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The United Nations’ new population growth projections show that the world is set to reach nearly 9.6 billion by 2050. This growth holds serious implications for global food security. Absent other effective measures to control dietary shifts and reduce food loss and waste, the world will need to produce about 70 percent more food annually by 2050 to meet global demands. That is a big task, and even harder to do without converting millions more hectares of forests into farmland, contributing to climate change.

Today is World Food Day, a chance for people all over the world to focus on approaches to end global hunger. Celebrated each year to commemorate the founding of the UN Food and Agriculture Organization (FAO), this day provides us with an opportunity to assess where the world is today in regard to food security – and what we’ll all have to do in the future to achieve it.

How Do You Feed 9 Billion People by 2050?

For much of the planet, food security isn’t a concern on just one day of the year—it’s a daily struggle. According to the FAO, 870 million of the world’s poor are already undernourished, and yet global human population is projected to increase from 7 billion to more than 9 billion by 2050. To sufficiently feed these people, worldwide food availability will need to increase by at least 52 percent from 2007 levels.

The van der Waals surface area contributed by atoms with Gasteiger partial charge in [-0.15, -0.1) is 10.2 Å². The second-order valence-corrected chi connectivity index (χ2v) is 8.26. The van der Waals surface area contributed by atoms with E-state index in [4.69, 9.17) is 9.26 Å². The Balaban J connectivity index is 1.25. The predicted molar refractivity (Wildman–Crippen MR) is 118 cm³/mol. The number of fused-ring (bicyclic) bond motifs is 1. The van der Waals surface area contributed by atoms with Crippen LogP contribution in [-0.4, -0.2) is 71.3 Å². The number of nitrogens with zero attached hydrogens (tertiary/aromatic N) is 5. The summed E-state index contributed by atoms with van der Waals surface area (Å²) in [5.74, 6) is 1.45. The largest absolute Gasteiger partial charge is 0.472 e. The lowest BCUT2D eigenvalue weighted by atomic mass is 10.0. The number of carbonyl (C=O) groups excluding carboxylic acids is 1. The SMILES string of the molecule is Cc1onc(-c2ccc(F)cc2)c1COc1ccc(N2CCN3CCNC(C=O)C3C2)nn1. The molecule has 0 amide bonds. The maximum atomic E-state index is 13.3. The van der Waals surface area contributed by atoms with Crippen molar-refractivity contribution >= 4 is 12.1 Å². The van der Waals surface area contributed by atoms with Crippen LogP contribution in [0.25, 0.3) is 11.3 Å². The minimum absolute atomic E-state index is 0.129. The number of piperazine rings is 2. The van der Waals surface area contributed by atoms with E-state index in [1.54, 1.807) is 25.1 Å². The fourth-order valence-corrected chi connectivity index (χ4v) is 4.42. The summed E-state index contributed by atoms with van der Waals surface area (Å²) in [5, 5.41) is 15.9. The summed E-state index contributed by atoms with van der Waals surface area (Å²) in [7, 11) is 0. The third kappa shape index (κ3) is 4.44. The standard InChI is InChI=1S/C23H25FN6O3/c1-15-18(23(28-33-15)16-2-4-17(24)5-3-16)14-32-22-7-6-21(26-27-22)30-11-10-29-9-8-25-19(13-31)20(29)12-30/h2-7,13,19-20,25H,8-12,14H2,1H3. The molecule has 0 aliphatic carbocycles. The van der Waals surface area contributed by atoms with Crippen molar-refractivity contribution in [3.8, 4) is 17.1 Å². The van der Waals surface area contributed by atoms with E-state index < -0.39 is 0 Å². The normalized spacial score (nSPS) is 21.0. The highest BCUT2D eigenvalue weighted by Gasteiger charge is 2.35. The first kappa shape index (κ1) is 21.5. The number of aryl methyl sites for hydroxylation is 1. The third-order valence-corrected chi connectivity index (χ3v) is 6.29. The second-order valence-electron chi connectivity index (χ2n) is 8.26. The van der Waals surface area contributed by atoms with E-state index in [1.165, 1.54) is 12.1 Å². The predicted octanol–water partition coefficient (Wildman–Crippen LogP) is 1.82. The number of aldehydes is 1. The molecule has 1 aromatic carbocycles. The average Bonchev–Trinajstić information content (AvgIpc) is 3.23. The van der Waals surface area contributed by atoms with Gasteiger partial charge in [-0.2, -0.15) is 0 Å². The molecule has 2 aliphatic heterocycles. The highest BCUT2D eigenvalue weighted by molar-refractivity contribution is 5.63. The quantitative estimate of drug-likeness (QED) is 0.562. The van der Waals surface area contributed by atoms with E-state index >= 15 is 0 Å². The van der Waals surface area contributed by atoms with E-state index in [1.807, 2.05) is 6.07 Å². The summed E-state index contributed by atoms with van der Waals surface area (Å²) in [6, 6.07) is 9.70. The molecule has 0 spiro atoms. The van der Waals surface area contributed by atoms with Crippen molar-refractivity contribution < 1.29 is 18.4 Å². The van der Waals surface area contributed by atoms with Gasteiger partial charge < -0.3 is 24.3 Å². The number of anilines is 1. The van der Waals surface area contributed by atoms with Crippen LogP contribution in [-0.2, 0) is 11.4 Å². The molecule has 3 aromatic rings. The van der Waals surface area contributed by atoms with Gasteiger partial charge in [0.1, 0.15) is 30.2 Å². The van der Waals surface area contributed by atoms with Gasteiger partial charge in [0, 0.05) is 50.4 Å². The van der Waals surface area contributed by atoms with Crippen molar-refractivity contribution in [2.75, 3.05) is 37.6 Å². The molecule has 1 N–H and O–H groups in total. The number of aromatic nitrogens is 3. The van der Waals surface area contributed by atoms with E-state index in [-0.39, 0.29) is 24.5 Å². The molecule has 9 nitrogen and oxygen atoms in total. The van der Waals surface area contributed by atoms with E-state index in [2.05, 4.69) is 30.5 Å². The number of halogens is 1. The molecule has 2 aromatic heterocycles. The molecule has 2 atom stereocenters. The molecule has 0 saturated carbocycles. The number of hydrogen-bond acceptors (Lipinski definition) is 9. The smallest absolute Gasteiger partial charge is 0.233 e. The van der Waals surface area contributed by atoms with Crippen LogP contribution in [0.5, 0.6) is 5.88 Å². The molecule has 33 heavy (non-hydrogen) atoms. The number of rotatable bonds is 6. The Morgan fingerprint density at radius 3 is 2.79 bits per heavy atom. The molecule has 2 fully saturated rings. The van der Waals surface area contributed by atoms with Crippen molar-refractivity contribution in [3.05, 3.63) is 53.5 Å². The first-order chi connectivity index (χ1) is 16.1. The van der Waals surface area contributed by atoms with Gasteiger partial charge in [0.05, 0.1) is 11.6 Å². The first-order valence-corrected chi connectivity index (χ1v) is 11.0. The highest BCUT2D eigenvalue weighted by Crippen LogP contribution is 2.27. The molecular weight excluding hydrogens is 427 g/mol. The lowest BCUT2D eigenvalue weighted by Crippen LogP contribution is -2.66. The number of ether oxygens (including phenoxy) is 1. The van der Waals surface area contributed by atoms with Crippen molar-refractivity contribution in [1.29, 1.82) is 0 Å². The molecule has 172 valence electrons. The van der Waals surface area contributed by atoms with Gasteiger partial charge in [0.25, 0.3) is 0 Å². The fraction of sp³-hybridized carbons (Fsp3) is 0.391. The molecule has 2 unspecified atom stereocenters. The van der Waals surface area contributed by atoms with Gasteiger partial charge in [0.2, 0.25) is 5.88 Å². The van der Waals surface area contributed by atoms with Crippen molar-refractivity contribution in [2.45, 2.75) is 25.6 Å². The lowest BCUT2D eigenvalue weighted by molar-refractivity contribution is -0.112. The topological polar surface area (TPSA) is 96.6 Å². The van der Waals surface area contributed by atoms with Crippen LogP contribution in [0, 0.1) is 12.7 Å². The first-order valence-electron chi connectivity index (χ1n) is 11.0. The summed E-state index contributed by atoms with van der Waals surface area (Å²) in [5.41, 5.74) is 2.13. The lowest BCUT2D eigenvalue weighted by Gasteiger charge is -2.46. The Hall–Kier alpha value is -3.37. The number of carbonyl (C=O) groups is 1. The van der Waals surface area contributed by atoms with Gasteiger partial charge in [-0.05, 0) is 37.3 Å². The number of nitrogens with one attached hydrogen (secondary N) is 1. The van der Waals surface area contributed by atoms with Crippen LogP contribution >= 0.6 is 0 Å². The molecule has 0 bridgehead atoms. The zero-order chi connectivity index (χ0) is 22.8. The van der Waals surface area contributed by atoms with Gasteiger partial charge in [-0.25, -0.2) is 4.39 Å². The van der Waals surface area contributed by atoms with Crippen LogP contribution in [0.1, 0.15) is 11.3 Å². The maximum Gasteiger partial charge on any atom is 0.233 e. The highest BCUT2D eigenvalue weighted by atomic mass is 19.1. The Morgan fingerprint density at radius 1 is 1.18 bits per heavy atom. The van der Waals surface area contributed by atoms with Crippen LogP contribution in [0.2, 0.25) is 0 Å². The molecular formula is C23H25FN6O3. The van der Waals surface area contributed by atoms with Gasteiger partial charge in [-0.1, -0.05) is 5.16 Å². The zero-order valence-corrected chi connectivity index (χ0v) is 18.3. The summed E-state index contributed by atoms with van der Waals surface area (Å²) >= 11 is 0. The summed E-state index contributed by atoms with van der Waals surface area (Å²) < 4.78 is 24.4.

Yet agriculture is already having huge impacts on the world’s environment and resources. For instance, agriculture is the direct driver of about 80 percent of tropical deforestation. Agriculture is responsible for up to 85 percent of the world’s consumption of freshwater, and nutrient runoff is a major cause of water quality degradation globally. And according to WRI’s Climate Analysis Indicators Tool (CAIT), food production accounts for up to 27 percent of global greenhouse gas emissions per year due to deforestation, livestock, energy consumption on farms, and fertilizer use.

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p>Worldwide, the number of people living on less than $1 per day-the international standard for extreme poverty-has dropped from 1.25 billion in 1990 to 986 million in 2004 (the latest year for which

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The reality of global poverty is that it is rural and it is persistent: three-quarters of the 2.6 billion people living on less than $2 per day—almost 2 billion—live in rural areas; that number is virtually unchanged in 20 years.

charts graphs

The reality of global poverty is that it is rural and it is persistent: three-quarters of the 2.6 billion people living on less than $2 per day—almost 2 billion—live in rural areas; that number is virtually unchanged in 20 years.

charts graphs

The reality of global poverty is that it is rural and it is persistent: three-quarters of the 2.6 billion people living on less than $2 per day—almost 2 billion—live in rural areas; that number is virtually unchanged in 20 years.

charts graphs

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